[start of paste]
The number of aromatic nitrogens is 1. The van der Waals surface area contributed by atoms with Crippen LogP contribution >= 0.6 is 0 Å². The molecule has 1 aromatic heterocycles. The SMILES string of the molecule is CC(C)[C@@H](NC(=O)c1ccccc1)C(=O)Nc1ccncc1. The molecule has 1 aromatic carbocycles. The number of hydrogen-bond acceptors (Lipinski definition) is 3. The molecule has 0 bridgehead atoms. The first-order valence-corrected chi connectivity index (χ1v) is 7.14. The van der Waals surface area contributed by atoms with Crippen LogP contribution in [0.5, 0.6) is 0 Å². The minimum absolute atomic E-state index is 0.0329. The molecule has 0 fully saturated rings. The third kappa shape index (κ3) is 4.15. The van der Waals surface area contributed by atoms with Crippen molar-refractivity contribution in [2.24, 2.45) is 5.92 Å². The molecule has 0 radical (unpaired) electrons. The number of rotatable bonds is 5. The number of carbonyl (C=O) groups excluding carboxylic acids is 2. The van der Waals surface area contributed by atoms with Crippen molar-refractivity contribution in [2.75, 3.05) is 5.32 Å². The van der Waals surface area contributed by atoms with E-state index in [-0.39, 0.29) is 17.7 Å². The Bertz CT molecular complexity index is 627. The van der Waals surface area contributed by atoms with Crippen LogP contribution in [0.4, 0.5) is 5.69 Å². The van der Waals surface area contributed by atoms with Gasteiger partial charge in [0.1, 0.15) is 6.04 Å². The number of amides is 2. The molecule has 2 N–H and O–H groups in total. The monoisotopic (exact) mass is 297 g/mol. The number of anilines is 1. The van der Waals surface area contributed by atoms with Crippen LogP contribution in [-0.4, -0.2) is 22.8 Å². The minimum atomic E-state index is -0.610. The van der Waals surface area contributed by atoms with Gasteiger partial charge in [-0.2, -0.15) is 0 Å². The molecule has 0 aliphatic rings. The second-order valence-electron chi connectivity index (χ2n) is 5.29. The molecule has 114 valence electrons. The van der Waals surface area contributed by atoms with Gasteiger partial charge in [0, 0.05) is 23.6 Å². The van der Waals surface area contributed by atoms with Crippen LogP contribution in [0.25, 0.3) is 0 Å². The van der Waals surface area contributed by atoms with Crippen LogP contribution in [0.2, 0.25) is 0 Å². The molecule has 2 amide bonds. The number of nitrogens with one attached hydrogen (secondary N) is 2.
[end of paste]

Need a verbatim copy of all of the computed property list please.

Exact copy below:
The number of aromatic nitrogens is 1. The van der Waals surface area contributed by atoms with Crippen LogP contribution >= 0.6 is 0 Å². The molecule has 1 aromatic heterocycles. The SMILES string of the molecule is CC(C)[C@@H](NC(=O)c1ccccc1)C(=O)Nc1ccncc1. The molecule has 1 aromatic carbocycles. The number of hydrogen-bond acceptors (Lipinski definition) is 3. The molecule has 0 bridgehead atoms. The first-order valence-corrected chi connectivity index (χ1v) is 7.14. The van der Waals surface area contributed by atoms with Crippen LogP contribution in [0.5, 0.6) is 0 Å². The minimum absolute atomic E-state index is 0.0329. The molecule has 0 fully saturated rings. The third kappa shape index (κ3) is 4.15. The van der Waals surface area contributed by atoms with Crippen molar-refractivity contribution in [2.24, 2.45) is 5.92 Å². The molecule has 0 radical (unpaired) electrons. The number of rotatable bonds is 5. The number of carbonyl (C=O) groups excluding carboxylic acids is 2. The van der Waals surface area contributed by atoms with Crippen molar-refractivity contribution in [2.75, 3.05) is 5.32 Å². The van der Waals surface area contributed by atoms with E-state index in [-0.39, 0.29) is 17.7 Å². The Bertz CT molecular complexity index is 627. The van der Waals surface area contributed by atoms with Crippen LogP contribution in [0.4, 0.5) is 5.69 Å². The van der Waals surface area contributed by atoms with Gasteiger partial charge in [0.1, 0.15) is 6.04 Å². The number of amides is 2. The molecule has 2 N–H and O–H groups in total. The monoisotopic (exact) mass is 297 g/mol. The number of anilines is 1. The van der Waals surface area contributed by atoms with Crippen LogP contribution in [-0.4, -0.2) is 22.8 Å². The minimum atomic E-state index is -0.610. The van der Waals surface area contributed by atoms with Gasteiger partial charge in [-0.2, -0.15) is 0 Å². The molecule has 0 aliphatic rings. The second-order valence-electron chi connectivity index (χ2n) is 5.29. The molecule has 114 valence electrons. The van der Waals surface area contributed by atoms with Gasteiger partial charge in [0, 0.05) is 23.6 Å². The van der Waals surface area contributed by atoms with Crippen LogP contribution in [0.25, 0.3) is 0 Å². The van der Waals surface area contributed by atoms with Crippen LogP contribution in [0.2, 0.25) is 0 Å². The molecule has 2 amide bonds. The number of nitrogens with one attached hydrogen (secondary N) is 2.